Iron ore prices hit their highest levels in nearly five months, leading one analyst to forecast a further rally of up to 30 percent this year.
Prices of the industrial metal climbed to $141.80 per metric ton on Tuesday, a more than 60 percent increase from lows of around $86.70 per ton in September last year amid heightened fears over a Chinese economic slowdown.
Sentiment was buoyed heavy steel restocking in top consumer China on news the government will take softer approach on price control.
Recent better-than-expected import data from China also boosted sentiment. July imports jumped 17 percent on June's levels to a record 73.14 million metric tons, data showed on Thursday.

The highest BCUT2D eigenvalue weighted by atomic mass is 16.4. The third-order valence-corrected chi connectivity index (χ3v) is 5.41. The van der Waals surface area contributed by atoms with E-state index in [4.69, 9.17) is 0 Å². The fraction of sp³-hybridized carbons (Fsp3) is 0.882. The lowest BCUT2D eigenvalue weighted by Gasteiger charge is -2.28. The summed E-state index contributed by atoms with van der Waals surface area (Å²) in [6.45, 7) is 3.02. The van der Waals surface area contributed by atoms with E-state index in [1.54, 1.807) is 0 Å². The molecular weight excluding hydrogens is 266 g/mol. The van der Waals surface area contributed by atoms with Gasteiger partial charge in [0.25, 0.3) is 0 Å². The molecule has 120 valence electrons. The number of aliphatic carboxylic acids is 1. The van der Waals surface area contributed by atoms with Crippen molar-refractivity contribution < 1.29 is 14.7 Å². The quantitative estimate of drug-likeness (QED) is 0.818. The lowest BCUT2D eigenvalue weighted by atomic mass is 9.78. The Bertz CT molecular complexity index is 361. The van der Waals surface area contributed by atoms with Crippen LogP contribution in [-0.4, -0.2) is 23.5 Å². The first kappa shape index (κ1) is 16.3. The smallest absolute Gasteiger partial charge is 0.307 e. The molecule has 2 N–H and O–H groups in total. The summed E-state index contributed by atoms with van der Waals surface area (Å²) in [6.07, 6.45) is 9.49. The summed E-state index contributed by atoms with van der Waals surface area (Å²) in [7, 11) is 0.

"I believe we can approach record highs this year [in the iron ore market]. You are looking at a 20-30 percent increase," Jonathan Barratt, founder of Barratt's Bulletin, told CNBC.
Iron ore, a key component of steel, hit a record high of $191 per metric ton in 2011 on back of huge demand from China.
Barratt said the iron ore market was set to see substantial gains as the U.S. Federal Reserve's tapering of its bond buying program approaches.